Jakob Edler, Hugh Cameron, Mohammad Hajhashem

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Executive SummaryBackground – The existing body of work on innovation policy seemed to have failed to adequately address the role of intellectual property in innovation policy making. For that reason, the Manchester Institute of Innovation Research of the University of Manchester was requested by the World Intellectual Property Organization (WIPO) to undertake a review of academic literature since 2000 to synthesise how intellectual property rights (IPRs) are taken into account in innovation policy making and how they interact with the implementation and effects of major innovation policy instruments.Objective – Document academic thinking on the subject in the last 15 years or so and, on that basis, draw conclusions for future work in this area.Findings include –• While the literature on the relationship between IPRs and innovation is enormous, the literature that focuses explicitly on the link of IPR to innovation policy and its many different instruments is very limited.• Three types of relationships between IPRs and innovation policy were identified: (1) institutional reform, whereby IPR reforms have been implemented with a view to enhance innovation and commercialisation, for example the Bayh-Dole Act, (2) instrumental use of IPRs as a deliberate component of the design of innovation policy instruments, for example the so-called Patent Box, and, most common, (3) incidental, unintended impacts of IPRs on the effects of innovation policy.• Such incidental impacts were in the areas of IPR management support, IPR and public procurement and in improving the interaction and connectivity between actors in the innovation system.Recommendations to WIPO -1. Contribute to a more balanced view of the organisational conditions needed to enhance innovation and commercialisation activities in universities, rather than take the positive effect of university ownership of patents for granted.2. Support further a better understanding of the Patent Box as an innovation policy instrument, as this is a policy approach that is more and more common across the OECD world but still not fully understood in its implications on innovation and competition between locations.3. Support and build up capacity of SME intermediaries as to IPR management and legal issues as well as on how to use IPR databases for technology searches.4. Support Member States in understanding the importance of IPR especially for public procurement policy.5. Ensure that IP administrations in Member States are aware of the role of IPR in innovation policy measures aimed at connectivity and that policy measures to support connectivity, cluster and network policies, R&D collaboration policies, and open innovation policies will need to include explicit guidance as to the use of IP in their design and implementation.6. Finally, work towards better capabilities and awareness on both sides of the divide between IPR policy and innovation policy. Innovation policy makers must be supported in their understanding of the operational detail of IPRs helping them to understand how the features and practices of IPR interact with the performance ofinnovation policy measures. Those responsible for supporting IPR regimes and practices throughout the world, especially in developing countries with their need to attract foreign competencies and move from imitation to innovation, need to realise how important strong IPR regimes and their appropriate use for innovation policy are.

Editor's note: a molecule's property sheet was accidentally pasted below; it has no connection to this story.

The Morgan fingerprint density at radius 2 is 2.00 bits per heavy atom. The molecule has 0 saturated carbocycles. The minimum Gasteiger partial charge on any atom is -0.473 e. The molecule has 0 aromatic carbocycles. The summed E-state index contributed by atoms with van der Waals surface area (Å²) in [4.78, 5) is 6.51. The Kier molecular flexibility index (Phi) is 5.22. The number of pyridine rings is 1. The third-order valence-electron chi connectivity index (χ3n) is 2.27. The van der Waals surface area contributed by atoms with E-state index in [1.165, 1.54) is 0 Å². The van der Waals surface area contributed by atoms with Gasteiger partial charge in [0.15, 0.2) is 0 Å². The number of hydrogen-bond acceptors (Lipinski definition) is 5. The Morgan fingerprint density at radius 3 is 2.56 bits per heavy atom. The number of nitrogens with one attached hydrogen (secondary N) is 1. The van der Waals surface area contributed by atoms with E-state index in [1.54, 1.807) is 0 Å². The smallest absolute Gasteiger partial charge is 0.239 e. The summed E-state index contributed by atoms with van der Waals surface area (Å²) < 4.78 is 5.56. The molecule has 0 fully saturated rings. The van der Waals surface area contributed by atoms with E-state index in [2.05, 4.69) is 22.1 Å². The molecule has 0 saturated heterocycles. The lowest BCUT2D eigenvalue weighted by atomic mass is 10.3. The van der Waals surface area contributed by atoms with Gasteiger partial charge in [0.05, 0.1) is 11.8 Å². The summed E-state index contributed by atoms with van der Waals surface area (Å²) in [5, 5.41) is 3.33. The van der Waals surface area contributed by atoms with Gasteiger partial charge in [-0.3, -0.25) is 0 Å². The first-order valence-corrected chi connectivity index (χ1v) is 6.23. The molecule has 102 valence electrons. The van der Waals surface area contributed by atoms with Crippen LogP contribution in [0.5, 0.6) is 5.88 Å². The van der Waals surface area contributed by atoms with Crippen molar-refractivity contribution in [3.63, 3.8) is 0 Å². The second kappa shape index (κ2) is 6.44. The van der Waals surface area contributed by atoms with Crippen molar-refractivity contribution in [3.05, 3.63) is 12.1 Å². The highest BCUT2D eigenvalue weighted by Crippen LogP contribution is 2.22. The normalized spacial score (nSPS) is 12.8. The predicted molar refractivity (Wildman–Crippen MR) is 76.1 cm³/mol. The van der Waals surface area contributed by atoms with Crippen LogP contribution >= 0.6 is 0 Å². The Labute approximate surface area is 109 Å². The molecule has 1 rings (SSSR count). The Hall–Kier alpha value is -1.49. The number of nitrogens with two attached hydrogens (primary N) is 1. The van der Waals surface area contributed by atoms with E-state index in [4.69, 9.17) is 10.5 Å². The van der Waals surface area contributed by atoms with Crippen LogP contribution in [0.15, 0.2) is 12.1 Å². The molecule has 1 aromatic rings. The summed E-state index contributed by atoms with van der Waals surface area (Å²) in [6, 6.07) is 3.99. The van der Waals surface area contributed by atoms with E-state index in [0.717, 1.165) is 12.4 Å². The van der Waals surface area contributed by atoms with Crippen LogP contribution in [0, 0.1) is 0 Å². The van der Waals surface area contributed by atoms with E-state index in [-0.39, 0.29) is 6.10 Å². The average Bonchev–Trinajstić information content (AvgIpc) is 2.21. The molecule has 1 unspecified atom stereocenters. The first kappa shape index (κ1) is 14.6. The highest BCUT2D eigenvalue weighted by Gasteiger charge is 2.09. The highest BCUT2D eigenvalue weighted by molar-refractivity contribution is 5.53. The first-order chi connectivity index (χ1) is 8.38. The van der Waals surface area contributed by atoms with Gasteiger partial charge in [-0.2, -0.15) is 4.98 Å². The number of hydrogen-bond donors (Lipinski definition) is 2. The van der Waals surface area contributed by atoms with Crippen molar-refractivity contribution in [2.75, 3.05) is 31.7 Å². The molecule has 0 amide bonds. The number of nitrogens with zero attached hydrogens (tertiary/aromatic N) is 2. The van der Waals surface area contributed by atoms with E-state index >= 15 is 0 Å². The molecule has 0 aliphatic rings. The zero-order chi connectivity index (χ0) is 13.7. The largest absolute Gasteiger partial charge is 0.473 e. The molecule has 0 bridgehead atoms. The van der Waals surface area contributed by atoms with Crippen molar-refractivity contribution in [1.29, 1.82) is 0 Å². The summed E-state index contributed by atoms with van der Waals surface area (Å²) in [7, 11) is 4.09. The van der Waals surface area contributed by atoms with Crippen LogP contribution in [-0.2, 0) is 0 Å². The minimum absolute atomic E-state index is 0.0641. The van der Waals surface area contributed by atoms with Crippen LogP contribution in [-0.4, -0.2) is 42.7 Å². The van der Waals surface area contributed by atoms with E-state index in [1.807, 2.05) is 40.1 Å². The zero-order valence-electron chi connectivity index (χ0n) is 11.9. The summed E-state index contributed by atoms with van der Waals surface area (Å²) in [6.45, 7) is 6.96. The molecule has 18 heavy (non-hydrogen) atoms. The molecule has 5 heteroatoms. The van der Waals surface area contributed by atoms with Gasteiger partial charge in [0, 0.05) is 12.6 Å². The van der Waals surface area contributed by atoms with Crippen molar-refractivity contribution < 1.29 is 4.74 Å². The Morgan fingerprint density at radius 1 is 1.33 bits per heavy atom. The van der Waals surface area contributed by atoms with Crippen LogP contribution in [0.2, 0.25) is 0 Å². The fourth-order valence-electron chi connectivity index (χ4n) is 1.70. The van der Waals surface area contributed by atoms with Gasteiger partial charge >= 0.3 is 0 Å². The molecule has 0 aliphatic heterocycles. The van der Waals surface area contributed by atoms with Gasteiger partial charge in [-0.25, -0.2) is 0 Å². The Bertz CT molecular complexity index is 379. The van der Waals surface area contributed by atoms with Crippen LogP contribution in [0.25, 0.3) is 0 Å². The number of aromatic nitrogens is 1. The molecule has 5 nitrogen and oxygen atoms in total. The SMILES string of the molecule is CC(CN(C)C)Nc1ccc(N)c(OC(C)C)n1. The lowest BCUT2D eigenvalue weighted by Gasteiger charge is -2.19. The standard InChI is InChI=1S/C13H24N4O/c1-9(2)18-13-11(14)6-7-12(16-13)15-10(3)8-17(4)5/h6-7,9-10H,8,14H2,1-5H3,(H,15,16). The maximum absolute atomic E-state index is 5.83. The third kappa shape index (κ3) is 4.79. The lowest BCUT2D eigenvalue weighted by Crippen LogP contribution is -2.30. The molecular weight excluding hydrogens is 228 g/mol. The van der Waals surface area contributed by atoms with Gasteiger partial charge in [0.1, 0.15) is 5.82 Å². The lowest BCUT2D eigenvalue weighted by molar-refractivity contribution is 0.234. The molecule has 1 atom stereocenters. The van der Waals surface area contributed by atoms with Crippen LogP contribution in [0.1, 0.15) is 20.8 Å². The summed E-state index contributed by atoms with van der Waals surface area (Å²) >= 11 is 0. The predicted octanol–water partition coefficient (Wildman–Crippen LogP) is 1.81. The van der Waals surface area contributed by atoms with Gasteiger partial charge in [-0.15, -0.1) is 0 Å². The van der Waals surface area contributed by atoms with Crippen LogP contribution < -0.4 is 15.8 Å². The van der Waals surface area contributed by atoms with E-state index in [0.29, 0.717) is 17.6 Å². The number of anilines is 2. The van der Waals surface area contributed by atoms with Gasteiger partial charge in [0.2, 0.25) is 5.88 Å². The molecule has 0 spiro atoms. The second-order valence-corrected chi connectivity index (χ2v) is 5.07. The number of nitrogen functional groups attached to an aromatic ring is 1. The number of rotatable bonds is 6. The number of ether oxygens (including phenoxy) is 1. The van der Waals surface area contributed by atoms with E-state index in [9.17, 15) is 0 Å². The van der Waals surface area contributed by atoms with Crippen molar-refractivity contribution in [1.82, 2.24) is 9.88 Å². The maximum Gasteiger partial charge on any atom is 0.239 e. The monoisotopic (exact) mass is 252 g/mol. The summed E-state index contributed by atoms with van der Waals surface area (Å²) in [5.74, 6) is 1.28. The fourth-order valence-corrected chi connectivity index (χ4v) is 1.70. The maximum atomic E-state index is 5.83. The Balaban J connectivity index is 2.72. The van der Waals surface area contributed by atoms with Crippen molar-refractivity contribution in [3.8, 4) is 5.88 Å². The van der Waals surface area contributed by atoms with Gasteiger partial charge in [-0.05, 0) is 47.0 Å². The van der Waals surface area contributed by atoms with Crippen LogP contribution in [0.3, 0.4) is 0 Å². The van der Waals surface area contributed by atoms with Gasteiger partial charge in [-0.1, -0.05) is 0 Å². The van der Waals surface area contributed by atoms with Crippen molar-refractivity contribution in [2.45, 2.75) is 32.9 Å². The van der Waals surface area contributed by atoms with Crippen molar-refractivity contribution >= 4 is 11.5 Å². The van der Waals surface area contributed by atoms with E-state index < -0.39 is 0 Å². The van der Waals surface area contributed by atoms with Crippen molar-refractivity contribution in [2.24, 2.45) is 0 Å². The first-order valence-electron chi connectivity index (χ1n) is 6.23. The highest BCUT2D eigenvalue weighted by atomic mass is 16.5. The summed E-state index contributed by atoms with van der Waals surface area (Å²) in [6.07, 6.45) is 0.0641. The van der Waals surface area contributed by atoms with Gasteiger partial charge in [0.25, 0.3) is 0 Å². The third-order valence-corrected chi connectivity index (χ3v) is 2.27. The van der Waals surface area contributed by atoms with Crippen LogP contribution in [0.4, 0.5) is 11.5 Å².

Original languageEnglish
Place of PublicationGeneva
PublisherWorld Intellectual Property Organization
Number of pages81
Publication statusPublished - Jul 2015

Publication series

NameWIPO World Intellectual Property Organisation: Department for Transition and Developed Countries of the World Intellectual Property Organization
PublisherWorld Intellectual Property Organisation


  • Intellectual Property Rights, Innovation Policy, World Intellectual Property Organisation,


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